Probabilistic tsunami hazard assessment for the United States East Coast
Public interest in tsunamis has increased dramatically due to the devastating consequences of recent events in Indonesia (2004) and Japan (2011). Efforts are underway by both private industry and the United States federal government to develop probabilistic tsunami hazard assessment (PTHA) for coastal regions. An important component of a PHTA is understanding the hazard posed by different tsunami sources. Large magnitude earthquakes are known to be a significant source of tsunamis, but there is increased awareness that submarine landslides may also pose a significant tsunami hazard in some regions. ^ As part of a prior research project, a promising approach to assess the tsunami hazard from submarine landslides for the northeast U.S. was developed at the University of Rhode Island in 2006 and 2009 [1–3]. ^ More recently, the National Oceanic and Atmospheric Administration (NOAA) has funded the National Tsunami Hazard Project (NTHMP) to assess the tsunami hazard for the entire U.S. East Coast. The objective of this thesis is to extend the PTHA for the U.S. East Coast from Massachusetts to Florida. ^ The analysis involves performing Monte Carlo simulations of slope stability analyses and then estimating tsunami amplitudes and runup caused by failed slopes. Transects were taken along the continental slope and pseudo-static slope stability analyses were performed assuming that the potential failures were induced by a combination of seismicity and pore pressures. Probabilistic ground motions were obtained from the U.S. Geological Survey. Once a slope failure was determined to occur the size of generated tsunami was estimated based on previous work at the University of Rhode Island [4–6]. The results are presented as estimates of coastal runup for the U.S. East Coast for 100- and 500-year tsunamis, and areas with higher hazard are identified. These areas should be the target of more focused study in the future. ^ The final step in this work is to identify specific landslide candidates along the coast that may cause high runups. With those properties further modeling can estimate the tsunami generation and propagation more accurately. ^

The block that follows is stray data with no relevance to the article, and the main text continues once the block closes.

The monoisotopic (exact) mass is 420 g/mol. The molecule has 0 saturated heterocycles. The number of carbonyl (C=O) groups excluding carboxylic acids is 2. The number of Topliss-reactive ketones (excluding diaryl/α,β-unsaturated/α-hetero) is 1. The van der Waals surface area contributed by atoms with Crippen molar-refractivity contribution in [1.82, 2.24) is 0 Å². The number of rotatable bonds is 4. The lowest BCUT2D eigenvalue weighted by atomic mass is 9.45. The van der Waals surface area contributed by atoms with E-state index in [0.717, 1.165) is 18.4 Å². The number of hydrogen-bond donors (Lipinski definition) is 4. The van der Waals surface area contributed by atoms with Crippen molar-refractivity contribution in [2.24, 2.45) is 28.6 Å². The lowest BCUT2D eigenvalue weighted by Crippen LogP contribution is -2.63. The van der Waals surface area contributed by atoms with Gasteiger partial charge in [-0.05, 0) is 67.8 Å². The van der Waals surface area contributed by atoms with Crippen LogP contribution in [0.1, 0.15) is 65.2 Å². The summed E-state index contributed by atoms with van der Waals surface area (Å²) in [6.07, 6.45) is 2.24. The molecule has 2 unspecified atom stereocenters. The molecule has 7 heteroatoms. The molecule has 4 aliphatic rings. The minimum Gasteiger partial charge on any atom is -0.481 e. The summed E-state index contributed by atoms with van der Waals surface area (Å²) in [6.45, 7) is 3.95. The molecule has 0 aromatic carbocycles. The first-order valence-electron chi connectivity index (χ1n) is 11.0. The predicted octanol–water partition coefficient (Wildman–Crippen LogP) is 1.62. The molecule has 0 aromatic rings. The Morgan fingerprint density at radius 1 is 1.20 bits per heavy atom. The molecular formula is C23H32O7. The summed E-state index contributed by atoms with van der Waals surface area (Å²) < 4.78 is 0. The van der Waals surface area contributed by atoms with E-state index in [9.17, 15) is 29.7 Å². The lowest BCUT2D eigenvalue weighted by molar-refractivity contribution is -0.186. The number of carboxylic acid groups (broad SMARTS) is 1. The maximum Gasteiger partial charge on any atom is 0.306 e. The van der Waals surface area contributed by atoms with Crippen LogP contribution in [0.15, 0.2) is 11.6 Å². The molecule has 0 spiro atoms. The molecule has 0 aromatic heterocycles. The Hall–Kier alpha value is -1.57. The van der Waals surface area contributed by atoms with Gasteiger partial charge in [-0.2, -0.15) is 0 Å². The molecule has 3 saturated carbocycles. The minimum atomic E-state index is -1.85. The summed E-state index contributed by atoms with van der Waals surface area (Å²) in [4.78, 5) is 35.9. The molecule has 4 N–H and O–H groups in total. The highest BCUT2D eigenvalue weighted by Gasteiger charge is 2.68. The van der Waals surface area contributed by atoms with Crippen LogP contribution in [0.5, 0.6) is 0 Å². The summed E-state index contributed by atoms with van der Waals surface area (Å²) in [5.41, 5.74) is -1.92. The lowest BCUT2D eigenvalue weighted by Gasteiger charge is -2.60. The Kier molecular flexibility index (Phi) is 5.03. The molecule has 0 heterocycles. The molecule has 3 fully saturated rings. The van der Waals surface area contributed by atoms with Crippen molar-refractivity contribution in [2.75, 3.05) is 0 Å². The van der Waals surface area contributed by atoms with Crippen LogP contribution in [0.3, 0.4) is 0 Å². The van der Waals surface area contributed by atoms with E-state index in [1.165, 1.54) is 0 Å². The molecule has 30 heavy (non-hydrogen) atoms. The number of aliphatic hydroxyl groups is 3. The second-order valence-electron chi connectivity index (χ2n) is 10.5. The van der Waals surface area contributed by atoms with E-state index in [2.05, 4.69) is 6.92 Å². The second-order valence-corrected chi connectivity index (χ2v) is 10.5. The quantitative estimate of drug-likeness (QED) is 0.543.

Engineering, Civil|Engineering, Marine and Ocean
"Probabilistic tsunami hazard assessment for the United States East Coast"
Dissertations and Master's Theses (Campus Access).